Mega Rice Disaster
On the drive between Palangka Raya and Banjarmasin you might notice a conspicuous lack of two things: forests and rice fields. The former is alarming since this area was once a densely treed home to orang-utans. The latter is tragic because the promise of rice destroyed the forest, leading to one of Indonesia's largest environmental disasters.
In the 1990s President Suharto decided to boost Indonesia's food production by converting one million hectares of 'unproductive' peat forest into verdant rice fields. After the trees were cleared and 4600km of canals dug to drain the swamps, 60,000 transmigrants were relocated from Java to discover one small but important detail Suharto overlooked: nothing grows on the acidic soils of drained peat.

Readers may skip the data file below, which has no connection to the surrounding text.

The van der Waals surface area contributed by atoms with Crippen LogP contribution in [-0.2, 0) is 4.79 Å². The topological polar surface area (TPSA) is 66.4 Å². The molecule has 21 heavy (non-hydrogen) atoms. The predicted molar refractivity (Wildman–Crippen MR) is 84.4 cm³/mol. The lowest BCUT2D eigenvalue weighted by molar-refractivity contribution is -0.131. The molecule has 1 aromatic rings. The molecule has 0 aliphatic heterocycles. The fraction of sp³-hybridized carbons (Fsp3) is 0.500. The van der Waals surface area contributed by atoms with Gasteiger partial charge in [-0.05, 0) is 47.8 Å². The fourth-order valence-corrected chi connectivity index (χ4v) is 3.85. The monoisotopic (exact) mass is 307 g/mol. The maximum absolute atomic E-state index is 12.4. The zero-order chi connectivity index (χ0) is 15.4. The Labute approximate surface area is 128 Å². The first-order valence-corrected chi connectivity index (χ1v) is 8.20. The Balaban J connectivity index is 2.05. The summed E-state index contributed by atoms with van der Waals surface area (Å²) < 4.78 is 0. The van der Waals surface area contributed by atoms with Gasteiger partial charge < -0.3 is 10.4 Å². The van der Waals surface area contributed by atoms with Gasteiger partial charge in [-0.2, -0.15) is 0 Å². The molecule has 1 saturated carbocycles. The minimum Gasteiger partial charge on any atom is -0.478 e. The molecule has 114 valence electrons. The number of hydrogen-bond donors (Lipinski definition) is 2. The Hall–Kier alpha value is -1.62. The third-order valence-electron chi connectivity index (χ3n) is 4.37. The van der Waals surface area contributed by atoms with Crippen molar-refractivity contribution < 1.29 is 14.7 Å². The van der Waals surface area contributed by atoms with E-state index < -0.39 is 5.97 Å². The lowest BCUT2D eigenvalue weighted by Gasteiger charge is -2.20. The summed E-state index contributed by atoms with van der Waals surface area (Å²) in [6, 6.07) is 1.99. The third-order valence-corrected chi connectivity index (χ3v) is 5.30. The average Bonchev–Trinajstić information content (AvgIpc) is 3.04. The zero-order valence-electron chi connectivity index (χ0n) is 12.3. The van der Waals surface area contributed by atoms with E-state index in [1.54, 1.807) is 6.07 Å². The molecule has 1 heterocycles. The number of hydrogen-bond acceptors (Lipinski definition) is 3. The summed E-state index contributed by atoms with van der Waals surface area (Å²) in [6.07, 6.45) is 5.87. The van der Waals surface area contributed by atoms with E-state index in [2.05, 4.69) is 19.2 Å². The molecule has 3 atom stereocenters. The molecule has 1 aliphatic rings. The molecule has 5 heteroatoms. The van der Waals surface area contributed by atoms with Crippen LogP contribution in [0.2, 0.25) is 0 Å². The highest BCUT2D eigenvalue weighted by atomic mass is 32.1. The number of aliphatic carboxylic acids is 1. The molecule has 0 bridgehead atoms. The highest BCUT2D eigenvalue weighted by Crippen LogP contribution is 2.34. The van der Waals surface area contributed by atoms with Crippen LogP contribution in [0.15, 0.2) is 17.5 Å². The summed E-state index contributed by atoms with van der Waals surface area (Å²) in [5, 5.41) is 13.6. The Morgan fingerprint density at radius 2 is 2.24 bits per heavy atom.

As peat dries it collapses and oxidises, releasing sulphuric acid into the water and carbon dioxide into the atmosphere. Further, when it rains, compacted peat floods. Catastrophically. When it stops raining, dried peat burns. Unstoppably. During the powerful El Niño drought of 1997, mega fires released over one billion tonnes of carbon dioxide into the environment.
Today the area remains a wasteland. Some transmigrant communities have turned to illegal logging to try to make a living. Oil-palm companies eye the land for planting. Local NGOs try to block the drainage channels in a noble attempt to right the horrific wrong. Meanwhile Indonesia continues to import over one million metric tonnes of rice every year.